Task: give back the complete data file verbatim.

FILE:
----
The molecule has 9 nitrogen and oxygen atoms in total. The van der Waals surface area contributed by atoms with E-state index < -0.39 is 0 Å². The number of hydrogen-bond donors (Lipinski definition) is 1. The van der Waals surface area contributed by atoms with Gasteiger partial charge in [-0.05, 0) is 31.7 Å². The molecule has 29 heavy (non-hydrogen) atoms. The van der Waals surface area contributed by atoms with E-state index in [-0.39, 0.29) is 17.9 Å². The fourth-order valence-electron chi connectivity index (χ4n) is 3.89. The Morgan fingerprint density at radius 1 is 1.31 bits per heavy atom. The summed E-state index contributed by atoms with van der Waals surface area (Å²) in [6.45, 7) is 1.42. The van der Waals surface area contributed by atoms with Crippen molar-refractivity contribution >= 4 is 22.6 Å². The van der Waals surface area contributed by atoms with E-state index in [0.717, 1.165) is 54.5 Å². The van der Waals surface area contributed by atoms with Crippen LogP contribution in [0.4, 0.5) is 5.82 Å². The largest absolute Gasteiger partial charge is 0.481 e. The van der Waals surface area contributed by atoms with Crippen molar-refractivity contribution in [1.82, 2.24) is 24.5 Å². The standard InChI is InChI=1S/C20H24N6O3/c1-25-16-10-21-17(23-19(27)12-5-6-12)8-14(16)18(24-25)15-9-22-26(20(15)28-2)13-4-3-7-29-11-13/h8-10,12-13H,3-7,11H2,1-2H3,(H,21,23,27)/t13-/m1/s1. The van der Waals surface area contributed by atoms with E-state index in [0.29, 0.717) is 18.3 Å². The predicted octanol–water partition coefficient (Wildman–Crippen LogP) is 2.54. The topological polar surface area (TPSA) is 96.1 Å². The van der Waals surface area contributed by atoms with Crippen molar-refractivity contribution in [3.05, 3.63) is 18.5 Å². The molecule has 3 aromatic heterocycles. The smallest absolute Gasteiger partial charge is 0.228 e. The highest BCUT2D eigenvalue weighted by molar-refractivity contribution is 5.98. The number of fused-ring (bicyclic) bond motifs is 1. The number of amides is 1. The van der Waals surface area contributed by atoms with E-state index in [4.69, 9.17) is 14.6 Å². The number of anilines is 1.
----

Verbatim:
The molecule has 9 nitrogen and oxygen atoms in total. The van der Waals surface area contributed by atoms with E-state index < -0.39 is 0 Å². The number of hydrogen-bond donors (Lipinski definition) is 1. The van der Waals surface area contributed by atoms with Gasteiger partial charge in [-0.05, 0) is 31.7 Å². The molecule has 29 heavy (non-hydrogen) atoms. The van der Waals surface area contributed by atoms with E-state index in [-0.39, 0.29) is 17.9 Å². The fourth-order valence-electron chi connectivity index (χ4n) is 3.89. The Morgan fingerprint density at radius 1 is 1.31 bits per heavy atom. The summed E-state index contributed by atoms with van der Waals surface area (Å²) in [6.45, 7) is 1.42. The van der Waals surface area contributed by atoms with Crippen molar-refractivity contribution >= 4 is 22.6 Å². The van der Waals surface area contributed by atoms with E-state index in [0.717, 1.165) is 54.5 Å². The van der Waals surface area contributed by atoms with Crippen LogP contribution in [0.4, 0.5) is 5.82 Å². The largest absolute Gasteiger partial charge is 0.481 e. The van der Waals surface area contributed by atoms with Crippen molar-refractivity contribution in [1.82, 2.24) is 24.5 Å². The standard InChI is InChI=1S/C20H24N6O3/c1-25-16-10-21-17(23-19(27)12-5-6-12)8-14(16)18(24-25)15-9-22-26(20(15)28-2)13-4-3-7-29-11-13/h8-10,12-13H,3-7,11H2,1-2H3,(H,21,23,27)/t13-/m1/s1. The van der Waals surface area contributed by atoms with E-state index in [0.29, 0.717) is 18.3 Å². The predicted octanol–water partition coefficient (Wildman–Crippen LogP) is 2.54. The topological polar surface area (TPSA) is 96.1 Å². The van der Waals surface area contributed by atoms with Crippen molar-refractivity contribution in [3.05, 3.63) is 18.5 Å². The molecule has 3 aromatic heterocycles. The smallest absolute Gasteiger partial charge is 0.228 e. The highest BCUT2D eigenvalue weighted by molar-refractivity contribution is 5.98. The number of fused-ring (bicyclic) bond motifs is 1. The number of amides is 1. The van der Waals surface area contributed by atoms with E-state index in [4.69, 9.17) is 14.6 Å². The number of anilines is 1.